What losing my boyfriend when I was only 30 taught me about grief
It’s been over 12 months since the moment the ground beneath me seemed to crumble and my life was forever changed. It was January 15th, 2019, an ordinary Tuesday, but I had a bad feeling in my gut that whole day. I hadn’t heard from my boyfriend, Phil, since 10:31 a.m., but I carried on as normal because that’s what I thought I should do. I couldn’t focus at work and I tried to distract myself as the day wore on by going through the motions of my regular routine—responding to emails, making small talk at work, Skyping with my therapist, seeing friends for dinner. And then the unimaginable happened, and I was plunged into grief.
When you don’t hear back from your boyfriend for 12 hours, your mind goes to the worst possible scenario: He’s dead. “He can’t be!” another voice in your head says—after all, just because you don’t hear back from someone you love for hours on end doesn’t mean they’re completely gone. It feels erratic to think that way. But as I found out, sometimes it isn’t.
As the night wore on, the feeling in my gut got worse. I felt nauseous and light-headed. An hour later, I got the call. He was gone. I braced myself as I sat down on my bed but I started shaking, and I knew I needed to do something. It all felt unreal, but people needed to be informed—I needed to call my parents, for one thing. The days and weeks ahead were a messy blur of tears, heavy conversations, half pints of ice cream and restless, sleepless nights.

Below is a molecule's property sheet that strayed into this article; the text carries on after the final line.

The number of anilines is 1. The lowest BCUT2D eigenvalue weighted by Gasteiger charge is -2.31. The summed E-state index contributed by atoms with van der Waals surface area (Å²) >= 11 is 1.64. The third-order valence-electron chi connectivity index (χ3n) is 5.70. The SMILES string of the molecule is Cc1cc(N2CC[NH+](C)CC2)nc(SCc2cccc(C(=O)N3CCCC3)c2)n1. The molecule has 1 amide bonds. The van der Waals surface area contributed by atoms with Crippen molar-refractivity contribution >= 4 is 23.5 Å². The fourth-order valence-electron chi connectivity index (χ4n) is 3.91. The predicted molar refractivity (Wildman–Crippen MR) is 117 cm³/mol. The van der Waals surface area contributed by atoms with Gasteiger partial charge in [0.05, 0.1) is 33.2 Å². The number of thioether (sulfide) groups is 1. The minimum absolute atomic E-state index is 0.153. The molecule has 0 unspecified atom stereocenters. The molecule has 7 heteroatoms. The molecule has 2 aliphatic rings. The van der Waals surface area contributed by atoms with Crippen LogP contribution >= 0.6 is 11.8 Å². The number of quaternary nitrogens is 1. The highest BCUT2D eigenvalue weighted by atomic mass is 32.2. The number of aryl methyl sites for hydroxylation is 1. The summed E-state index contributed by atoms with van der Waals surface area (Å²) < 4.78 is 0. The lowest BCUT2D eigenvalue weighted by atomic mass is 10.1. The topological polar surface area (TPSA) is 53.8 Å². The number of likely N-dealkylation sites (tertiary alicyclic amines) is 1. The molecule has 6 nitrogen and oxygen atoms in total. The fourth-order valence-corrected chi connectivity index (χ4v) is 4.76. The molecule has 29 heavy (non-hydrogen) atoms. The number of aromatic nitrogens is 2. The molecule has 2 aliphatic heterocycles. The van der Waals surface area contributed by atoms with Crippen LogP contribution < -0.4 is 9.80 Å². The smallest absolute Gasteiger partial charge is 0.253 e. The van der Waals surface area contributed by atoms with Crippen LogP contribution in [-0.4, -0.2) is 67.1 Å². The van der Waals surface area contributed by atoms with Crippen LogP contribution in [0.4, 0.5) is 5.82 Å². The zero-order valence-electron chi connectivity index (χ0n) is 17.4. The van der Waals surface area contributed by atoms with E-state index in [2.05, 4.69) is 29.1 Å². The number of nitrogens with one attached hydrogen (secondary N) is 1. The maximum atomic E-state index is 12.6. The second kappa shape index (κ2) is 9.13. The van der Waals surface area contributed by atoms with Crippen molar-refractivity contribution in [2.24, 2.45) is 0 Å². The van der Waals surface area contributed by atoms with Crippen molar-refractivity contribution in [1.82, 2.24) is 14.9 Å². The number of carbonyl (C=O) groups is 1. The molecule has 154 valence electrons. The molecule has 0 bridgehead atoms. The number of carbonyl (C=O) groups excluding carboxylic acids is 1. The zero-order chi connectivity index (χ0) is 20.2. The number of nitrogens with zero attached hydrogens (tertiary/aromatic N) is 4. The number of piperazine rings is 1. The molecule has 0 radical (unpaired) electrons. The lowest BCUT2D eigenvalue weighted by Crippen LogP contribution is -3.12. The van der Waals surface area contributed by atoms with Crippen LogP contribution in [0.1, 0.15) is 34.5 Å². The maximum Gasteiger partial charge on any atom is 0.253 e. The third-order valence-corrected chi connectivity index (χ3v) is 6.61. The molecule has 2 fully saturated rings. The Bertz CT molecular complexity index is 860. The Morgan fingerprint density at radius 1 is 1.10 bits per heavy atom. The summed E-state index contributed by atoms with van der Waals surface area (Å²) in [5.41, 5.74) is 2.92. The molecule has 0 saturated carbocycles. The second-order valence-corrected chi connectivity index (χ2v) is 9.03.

It’s been just over a year since Phil passed away. In that time, I’ve done a lot of grief work—from talk therapy and joining an online support group for widows, to being more intentional with how and who I spend my time with. Losing my mom at the age of six and working through that grief for over two decades prepared me for losing Phil, as I knew that grief is work. It’s not just the passage of time. You don’t get over it or move on just because a year goes by. You have to face the darkest moments and ride out the rollercoaster of emotions.
I knew that grief wasn’t just sadness, but I’d forgotten that it can creep up in the sneakiest of ways.
Throughout the year, I tried to lean in to all the things I was feeling, as uncomfortable as they were. I was used to sadness and tears, but anger masked as anxiety was a new emotion for me. For parts of my first year of grief, I felt angry at everyone, including Phil. It was such a foreign feeling, but I found that journaling, going on short runs, and the classic—screaming into a pillow—seemed to help. Grieving didn’t happen in linear stages, but if I was angry, I sat with it and did the same for sadness and loneliness, too. Accepting and working through these feelings was exhausting, to say the least. But it helped me deal with my grief in a productive way.
Being transparent with how I’m feeling has been key in all parts of my life—with friends, family, roommates, and coworkers. You never know what post-grief experiences might trigger. I was anxious for the first bachelorette party and wedding I went to as a widow, for instance. But I was able to get through both with a solid support system and by taking it moment by moment.